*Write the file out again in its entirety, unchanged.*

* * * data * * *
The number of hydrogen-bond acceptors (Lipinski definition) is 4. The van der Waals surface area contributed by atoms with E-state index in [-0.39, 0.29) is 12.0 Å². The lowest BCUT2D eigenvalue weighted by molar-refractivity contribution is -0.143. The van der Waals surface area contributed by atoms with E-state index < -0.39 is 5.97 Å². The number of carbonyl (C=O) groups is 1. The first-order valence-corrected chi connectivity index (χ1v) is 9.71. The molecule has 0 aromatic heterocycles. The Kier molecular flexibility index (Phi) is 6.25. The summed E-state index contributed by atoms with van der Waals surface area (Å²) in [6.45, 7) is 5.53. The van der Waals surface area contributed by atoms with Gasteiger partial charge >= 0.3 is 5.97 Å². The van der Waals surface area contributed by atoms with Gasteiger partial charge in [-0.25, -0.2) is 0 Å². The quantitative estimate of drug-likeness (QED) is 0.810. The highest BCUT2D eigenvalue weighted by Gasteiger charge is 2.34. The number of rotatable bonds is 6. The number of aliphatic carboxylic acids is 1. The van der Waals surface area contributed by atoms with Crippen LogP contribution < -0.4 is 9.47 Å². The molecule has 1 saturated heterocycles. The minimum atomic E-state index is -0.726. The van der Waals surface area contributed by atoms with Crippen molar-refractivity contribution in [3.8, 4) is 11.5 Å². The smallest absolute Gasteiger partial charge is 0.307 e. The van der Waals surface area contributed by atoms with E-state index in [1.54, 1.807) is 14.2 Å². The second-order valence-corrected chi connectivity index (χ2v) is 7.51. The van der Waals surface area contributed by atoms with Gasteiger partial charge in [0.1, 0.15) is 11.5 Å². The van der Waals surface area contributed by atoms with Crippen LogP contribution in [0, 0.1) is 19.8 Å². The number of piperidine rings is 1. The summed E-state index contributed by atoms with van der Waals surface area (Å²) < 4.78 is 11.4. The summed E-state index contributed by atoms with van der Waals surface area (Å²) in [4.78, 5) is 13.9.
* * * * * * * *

The number of hydrogen-bond acceptors (Lipinski definition) is 4. The van der Waals surface area contributed by atoms with E-state index in [-0.39, 0.29) is 12.0 Å². The lowest BCUT2D eigenvalue weighted by molar-refractivity contribution is -0.143. The van der Waals surface area contributed by atoms with E-state index < -0.39 is 5.97 Å². The number of carbonyl (C=O) groups is 1. The first-order valence-corrected chi connectivity index (χ1v) is 9.71. The molecule has 0 aromatic heterocycles. The Kier molecular flexibility index (Phi) is 6.25. The summed E-state index contributed by atoms with van der Waals surface area (Å²) in [6.45, 7) is 5.53. The van der Waals surface area contributed by atoms with Gasteiger partial charge >= 0.3 is 5.97 Å². The van der Waals surface area contributed by atoms with Gasteiger partial charge in [-0.25, -0.2) is 0 Å². The quantitative estimate of drug-likeness (QED) is 0.810. The highest BCUT2D eigenvalue weighted by Gasteiger charge is 2.34. The number of rotatable bonds is 6. The number of aliphatic carboxylic acids is 1. The van der Waals surface area contributed by atoms with Crippen LogP contribution < -0.4 is 9.47 Å². The molecule has 1 saturated heterocycles. The minimum atomic E-state index is -0.726. The van der Waals surface area contributed by atoms with Crippen molar-refractivity contribution in [3.8, 4) is 11.5 Å². The smallest absolute Gasteiger partial charge is 0.307 e. The van der Waals surface area contributed by atoms with E-state index in [1.54, 1.807) is 14.2 Å². The second-order valence-corrected chi connectivity index (χ2v) is 7.51. The van der Waals surface area contributed by atoms with Gasteiger partial charge in [0.1, 0.15) is 11.5 Å². The van der Waals surface area contributed by atoms with Crippen LogP contribution in [0, 0.1) is 19.8 Å². The number of piperidine rings is 1. The summed E-state index contributed by atoms with van der Waals surface area (Å²) < 4.78 is 11.4. The summed E-state index contributed by atoms with van der Waals surface area (Å²) in [4.78, 5) is 13.9.